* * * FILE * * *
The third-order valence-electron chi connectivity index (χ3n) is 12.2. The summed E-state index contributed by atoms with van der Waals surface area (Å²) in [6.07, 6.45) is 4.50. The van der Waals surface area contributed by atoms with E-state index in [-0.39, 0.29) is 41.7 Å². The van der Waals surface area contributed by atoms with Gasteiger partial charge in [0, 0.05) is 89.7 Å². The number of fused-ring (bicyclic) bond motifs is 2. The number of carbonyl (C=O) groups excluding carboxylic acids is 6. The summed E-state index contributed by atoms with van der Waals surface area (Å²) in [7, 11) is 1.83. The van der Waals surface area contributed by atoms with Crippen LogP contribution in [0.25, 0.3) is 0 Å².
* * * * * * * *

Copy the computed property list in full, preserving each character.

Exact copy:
The third-order valence-electron chi connectivity index (χ3n) is 12.2. The summed E-state index contributed by atoms with van der Waals surface area (Å²) in [6.07, 6.45) is 4.50. The van der Waals surface area contributed by atoms with E-state index in [-0.39, 0.29) is 41.7 Å². The van der Waals surface area contributed by atoms with Gasteiger partial charge in [0, 0.05) is 89.7 Å². The number of fused-ring (bicyclic) bond motifs is 2. The number of carbonyl (C=O) groups excluding carboxylic acids is 6. The summed E-state index contributed by atoms with van der Waals surface area (Å²) in [7, 11) is 1.83. The van der Waals surface area contributed by atoms with Crippen LogP contribution in [0.25, 0.3) is 0 Å².